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Climate Protesters Call Out 'Hot Air' of Financial Giant During BlackRock Annual Meeting

"The time for rhetoric and baby steps is long gone. BlackRock has to make substantial changes to its entire investment model in order to be the climate leader it claims to be."

Activists gathered in San Francisco Thursday for a socially distanced protest targeting asset manager BlackRock.

Activists gathered in San Francisco Thursday for a socially distanced protest targeting asset manager BlackRock. (Photo: Brooke Anderson/@movementphotographer)

As BlackRock—the world's biggest investor in fossil fuels and deforestation—held its annual shareholders meeting Thursday, climate activists came together in New York City, San Francisco, Brussels, and London for socially distanced demonstrations protesting the massive asset manager's "failure to live up to its rhetoric on climate change."

"BlackRock is responsible, through its irresponsible investments, for the suffering of vulnerable communities everywhere and we will not accept its hot air on climate."
—Jeff Conant, Friends of the Earth

Although the ongoing coronavirus pandemic prompted protesters to take precautions such as wearing face masks and limiting the number of participants, they still took to the streets to call out BlackRock's "hot air" on realigning its investment strategy with ensuring a habitable future planet—as founder and CEO Larry Fink had vowed to do in a January letter to the world's top chief executives.

Activists held banners near BlackRock locations in London and Brussels, while members of Friends of the Earth painted a mural and displayed banners outside the asset manager's San Francisco offices. In front of the firm's NYC headquarters, protesters floated a 10-foot hot air balloon with a banner that read "BlackRock: Hot Air on Climate."

"This message to BlackRock is in solidarity with essential workers and environmental defenders everywhere," Jeff Conant, senior international forest program director at Friends of the Earth, said in a statement about the protests. "Covid-19 is a terrifying manifestation of how quickly our global systems can break down, with the greatest burden falling on those already economically disenfranchised."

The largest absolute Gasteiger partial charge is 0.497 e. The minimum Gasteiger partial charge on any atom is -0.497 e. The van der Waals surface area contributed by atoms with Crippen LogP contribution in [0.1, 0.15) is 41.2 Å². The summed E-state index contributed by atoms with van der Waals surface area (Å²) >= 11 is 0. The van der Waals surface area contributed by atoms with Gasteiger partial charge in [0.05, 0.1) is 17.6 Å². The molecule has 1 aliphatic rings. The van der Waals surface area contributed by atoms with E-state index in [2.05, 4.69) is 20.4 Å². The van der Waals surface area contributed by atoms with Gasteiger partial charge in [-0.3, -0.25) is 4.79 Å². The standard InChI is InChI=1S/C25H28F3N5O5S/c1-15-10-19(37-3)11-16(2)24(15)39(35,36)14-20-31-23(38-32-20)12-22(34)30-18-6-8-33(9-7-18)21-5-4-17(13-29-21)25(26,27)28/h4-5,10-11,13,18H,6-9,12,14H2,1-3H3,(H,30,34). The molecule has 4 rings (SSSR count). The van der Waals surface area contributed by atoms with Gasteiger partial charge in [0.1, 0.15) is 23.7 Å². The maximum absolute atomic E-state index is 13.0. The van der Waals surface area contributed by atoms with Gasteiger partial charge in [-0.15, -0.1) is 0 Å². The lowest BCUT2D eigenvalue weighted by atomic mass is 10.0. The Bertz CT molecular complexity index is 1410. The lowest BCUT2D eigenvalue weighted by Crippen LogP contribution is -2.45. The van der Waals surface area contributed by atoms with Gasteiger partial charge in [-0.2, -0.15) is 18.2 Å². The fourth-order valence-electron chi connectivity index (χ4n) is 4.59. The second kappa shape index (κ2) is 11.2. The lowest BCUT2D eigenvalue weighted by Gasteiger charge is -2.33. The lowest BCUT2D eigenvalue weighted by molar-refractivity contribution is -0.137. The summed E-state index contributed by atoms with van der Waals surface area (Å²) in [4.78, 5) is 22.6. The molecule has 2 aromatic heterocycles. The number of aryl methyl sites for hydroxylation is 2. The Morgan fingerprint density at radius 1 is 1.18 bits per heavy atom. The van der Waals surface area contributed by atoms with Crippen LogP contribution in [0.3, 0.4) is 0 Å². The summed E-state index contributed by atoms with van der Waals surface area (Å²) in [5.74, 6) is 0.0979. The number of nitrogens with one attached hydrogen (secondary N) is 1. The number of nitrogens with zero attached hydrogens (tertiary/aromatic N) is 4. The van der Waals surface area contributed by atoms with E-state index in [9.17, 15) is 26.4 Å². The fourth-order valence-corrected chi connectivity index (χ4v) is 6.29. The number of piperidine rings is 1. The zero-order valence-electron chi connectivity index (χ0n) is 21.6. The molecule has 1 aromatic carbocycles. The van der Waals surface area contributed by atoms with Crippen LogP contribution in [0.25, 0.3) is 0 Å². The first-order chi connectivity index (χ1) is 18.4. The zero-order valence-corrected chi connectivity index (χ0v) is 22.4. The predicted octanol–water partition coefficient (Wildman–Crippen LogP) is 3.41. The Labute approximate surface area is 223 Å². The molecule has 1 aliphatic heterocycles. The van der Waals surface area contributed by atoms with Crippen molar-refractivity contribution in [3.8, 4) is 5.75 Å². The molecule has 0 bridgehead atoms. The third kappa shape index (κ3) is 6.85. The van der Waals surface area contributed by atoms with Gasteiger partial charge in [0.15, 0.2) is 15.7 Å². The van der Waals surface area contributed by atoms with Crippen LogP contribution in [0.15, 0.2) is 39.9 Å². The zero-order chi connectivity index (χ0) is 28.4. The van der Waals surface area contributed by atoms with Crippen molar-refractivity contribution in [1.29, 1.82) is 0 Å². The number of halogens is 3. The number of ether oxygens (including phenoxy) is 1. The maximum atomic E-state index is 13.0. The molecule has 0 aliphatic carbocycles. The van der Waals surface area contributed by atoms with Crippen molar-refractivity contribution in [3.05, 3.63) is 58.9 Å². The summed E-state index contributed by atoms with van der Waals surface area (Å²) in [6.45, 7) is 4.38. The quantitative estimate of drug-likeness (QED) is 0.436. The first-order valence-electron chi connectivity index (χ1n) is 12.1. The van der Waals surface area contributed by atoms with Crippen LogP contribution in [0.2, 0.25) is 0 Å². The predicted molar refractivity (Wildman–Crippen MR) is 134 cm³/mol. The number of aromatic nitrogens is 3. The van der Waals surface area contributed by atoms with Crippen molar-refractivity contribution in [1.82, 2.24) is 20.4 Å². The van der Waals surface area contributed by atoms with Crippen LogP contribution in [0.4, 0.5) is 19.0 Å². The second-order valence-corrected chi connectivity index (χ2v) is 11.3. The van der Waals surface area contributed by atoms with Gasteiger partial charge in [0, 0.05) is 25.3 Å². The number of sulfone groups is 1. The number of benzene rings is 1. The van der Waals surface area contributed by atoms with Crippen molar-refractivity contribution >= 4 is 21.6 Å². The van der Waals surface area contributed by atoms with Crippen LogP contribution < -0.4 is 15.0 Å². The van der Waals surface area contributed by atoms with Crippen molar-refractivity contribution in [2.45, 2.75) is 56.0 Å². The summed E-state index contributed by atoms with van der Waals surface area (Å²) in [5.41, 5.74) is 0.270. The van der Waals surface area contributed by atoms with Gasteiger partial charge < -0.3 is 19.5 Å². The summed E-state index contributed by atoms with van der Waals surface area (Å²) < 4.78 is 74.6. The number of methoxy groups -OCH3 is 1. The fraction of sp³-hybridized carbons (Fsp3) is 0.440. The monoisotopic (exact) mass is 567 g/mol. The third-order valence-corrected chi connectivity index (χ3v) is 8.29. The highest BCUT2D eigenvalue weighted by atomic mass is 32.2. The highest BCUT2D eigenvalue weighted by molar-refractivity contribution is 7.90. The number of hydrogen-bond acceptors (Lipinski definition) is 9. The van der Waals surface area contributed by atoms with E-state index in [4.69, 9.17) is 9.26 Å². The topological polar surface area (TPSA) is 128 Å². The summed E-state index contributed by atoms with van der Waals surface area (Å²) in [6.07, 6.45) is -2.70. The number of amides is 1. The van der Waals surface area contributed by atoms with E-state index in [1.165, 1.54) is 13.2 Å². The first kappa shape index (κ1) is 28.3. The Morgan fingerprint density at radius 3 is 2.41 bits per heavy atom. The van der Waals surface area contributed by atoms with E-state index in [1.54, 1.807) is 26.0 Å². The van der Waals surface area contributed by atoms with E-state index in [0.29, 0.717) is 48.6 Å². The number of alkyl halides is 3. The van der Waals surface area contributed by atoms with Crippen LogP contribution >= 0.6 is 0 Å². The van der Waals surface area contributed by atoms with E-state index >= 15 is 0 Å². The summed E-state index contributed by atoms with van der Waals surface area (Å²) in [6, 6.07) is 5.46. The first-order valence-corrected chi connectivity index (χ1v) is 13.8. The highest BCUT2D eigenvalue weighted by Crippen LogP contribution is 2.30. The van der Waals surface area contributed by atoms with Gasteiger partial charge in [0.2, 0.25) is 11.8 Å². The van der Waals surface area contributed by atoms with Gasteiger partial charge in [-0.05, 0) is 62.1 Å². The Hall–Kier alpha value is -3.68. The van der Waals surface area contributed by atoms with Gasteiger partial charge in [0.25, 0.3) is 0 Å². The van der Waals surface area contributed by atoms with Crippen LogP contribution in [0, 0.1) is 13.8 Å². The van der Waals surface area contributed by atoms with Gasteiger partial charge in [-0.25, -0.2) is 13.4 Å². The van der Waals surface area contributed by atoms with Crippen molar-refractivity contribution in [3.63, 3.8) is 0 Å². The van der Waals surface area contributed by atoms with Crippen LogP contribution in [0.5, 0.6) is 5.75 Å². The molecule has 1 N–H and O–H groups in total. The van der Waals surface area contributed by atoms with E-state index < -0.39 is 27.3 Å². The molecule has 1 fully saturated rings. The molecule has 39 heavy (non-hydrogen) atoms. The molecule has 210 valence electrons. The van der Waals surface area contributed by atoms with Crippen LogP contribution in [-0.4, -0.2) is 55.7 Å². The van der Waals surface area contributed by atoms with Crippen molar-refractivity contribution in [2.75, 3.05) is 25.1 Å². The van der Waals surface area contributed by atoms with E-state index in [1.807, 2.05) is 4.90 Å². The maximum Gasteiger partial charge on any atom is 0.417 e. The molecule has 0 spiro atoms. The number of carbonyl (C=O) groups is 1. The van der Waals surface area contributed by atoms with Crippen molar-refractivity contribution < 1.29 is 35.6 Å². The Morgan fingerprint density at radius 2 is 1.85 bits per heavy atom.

Referencing the economically devastating lockdowns that have been imposed around the world because of the pandemic this year, Conant added that "we may be hunkering down, but we will not be idle or silent. BlackRock is responsible, through its irresponsible investments, for the suffering of vulnerable communities everywhere and we will not accept its hot air on climate."

Friends of the Earth U.S. is part of a coalition of advocacy groups that in January launched Stop the Money Pipeline, a campaign that pressures banks, insurers, and asset managers to stop financing climate destruction. The initiative—which identifies BlackRock as a top target—kicked off just as the Wall Street titan announced it was joining the Climate Action 100+ investor initiative.

At the time, members of the BlackRock's Big Problem network called the move a "first step in the right direction" but urged the firm to "go beyond words and actually make meaningful changes to the way it wields its power." The message from activists on Thursday was that "so far BlackRock's big talk on climate change is a lot of hot air," in the words of Pete Sikora from New York Communities for Change (NYCC).

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"Fink can't hide behind rhetoric without meaningful climate action. That's why we brought a hot air balloon to BlackRock's headquarters today," said Sikora. "Covid is a horror for our city. It is also a preview of the accelerating climate crisis, which BlackRock is fueling by putting more money into fossil fuels than any other investor."

The protests came after a virtual "People's Assembly on BlackRock" on Wednesday featuring various elected officials and Indigenous and community leaders. During the event, members of the BlackRock's Big Problem network went over questions they submitted for BlackRock's annual meeting, some of which Fink addressed Thursday.

In response, Moira Birss of Amazon Watch said that "Larry Fink's answers to our questions this morning show that BlackRock's actions just don't live up to the urgency of the climate crisis."

"While BlackRock is tweaking its investment models and talking about transparency, the Bay of Bengal is being hammered by a hurricane, Michigan is flooding after record storms, and fires in the Amazon this summer are predicted to be worse than ever," she said. "The time for rhetoric and baby steps is long gone. BlackRock has to make substantial changes to its entire investment model in order to be the climate leader it claims to be."

BlackRock was not alone in facing coronavirus-conscious protests from climate activists during shareholder meetings this week. As Common Dreams reported Tuesday, both oil giant Royal Dutch Shell and multinational investment bank JPMorgan Chase—another top target of Stop the Money Pipeline as the bank that provides the most financing for the fossil fuel industry—also saw various actions condemning their contributions to climate chaos.

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